Monday, January 14, 2008

Positive Economics

Economists like to distinguish between Positive Economics and Normative Economics. Positive Economics describes how things work. For example, if prices go up, demand will go down. Normative Economics describe what should be. Normative Economics seeks an ideal economic system.

When I was training in economics, my teachers all preferred to concentrate on Positive Economics. Having no absolute ethical standards, they really had no option to stay with Positive Economics. They said they would leave the politicians to decide what should be done, while they concentrated on working out how it could be achieved. A few Marxists did get into Normative Economics, because they had an ethical system (or at least an historical imperative) which allowed them to make assessments of economic programs and system.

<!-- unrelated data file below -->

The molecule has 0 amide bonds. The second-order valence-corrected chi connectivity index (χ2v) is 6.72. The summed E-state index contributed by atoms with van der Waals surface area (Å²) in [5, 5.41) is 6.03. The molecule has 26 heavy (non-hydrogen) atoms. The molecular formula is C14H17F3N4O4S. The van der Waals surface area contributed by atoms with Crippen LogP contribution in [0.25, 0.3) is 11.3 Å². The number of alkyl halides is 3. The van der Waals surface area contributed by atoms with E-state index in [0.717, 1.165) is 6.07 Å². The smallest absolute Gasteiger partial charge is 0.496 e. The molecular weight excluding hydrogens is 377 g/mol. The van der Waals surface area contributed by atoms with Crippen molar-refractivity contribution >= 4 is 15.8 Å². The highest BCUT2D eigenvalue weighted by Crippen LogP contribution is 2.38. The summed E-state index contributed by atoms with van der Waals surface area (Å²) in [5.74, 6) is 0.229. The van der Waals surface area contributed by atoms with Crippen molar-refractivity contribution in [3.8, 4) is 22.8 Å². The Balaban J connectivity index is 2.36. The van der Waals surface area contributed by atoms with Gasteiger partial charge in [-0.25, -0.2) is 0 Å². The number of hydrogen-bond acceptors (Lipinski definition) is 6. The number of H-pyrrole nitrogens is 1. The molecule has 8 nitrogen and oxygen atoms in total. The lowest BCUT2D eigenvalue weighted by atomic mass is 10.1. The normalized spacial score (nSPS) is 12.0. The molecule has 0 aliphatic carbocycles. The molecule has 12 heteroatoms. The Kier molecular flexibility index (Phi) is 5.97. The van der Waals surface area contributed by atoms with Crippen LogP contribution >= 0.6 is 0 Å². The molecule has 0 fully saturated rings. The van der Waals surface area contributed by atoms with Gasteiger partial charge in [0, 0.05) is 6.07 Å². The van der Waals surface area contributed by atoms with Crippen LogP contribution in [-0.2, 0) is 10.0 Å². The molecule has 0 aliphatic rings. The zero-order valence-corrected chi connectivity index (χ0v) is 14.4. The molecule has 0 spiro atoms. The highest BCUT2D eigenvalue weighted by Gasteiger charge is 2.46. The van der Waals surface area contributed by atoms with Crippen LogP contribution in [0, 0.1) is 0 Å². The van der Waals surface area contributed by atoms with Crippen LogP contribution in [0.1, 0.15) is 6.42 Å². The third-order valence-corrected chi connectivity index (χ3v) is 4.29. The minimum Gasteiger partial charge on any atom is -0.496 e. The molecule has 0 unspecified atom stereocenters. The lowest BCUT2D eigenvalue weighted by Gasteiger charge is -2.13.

In some ways that avoidance of Normative Economics was an embarrassment. An economist who cannot tell you what should be done is not much help. So in recent years, economists have sneaked back into Normative Economics. One approach has been to use cost benefit analysis. An economic program is good, if the social benefit exceeds the social costs. The fact that measuring social costs and social benefits is practically impossible is conveniently ignored.

Economists have also used Positive Economics as a backdoor in to Normative Economics. For example an economist will do a study to decide which level of tax is most efficient, in terms of gathering the most revenue for the least loss of production (the Laffer curve is an example). This is positive economics, because it is looking at the effects of particular problems. However, once the most efficient tax rate has been decided, it suddenly becomes something that should be implemented. Positive Economics morphs in Normative Economics without anyone noticing.

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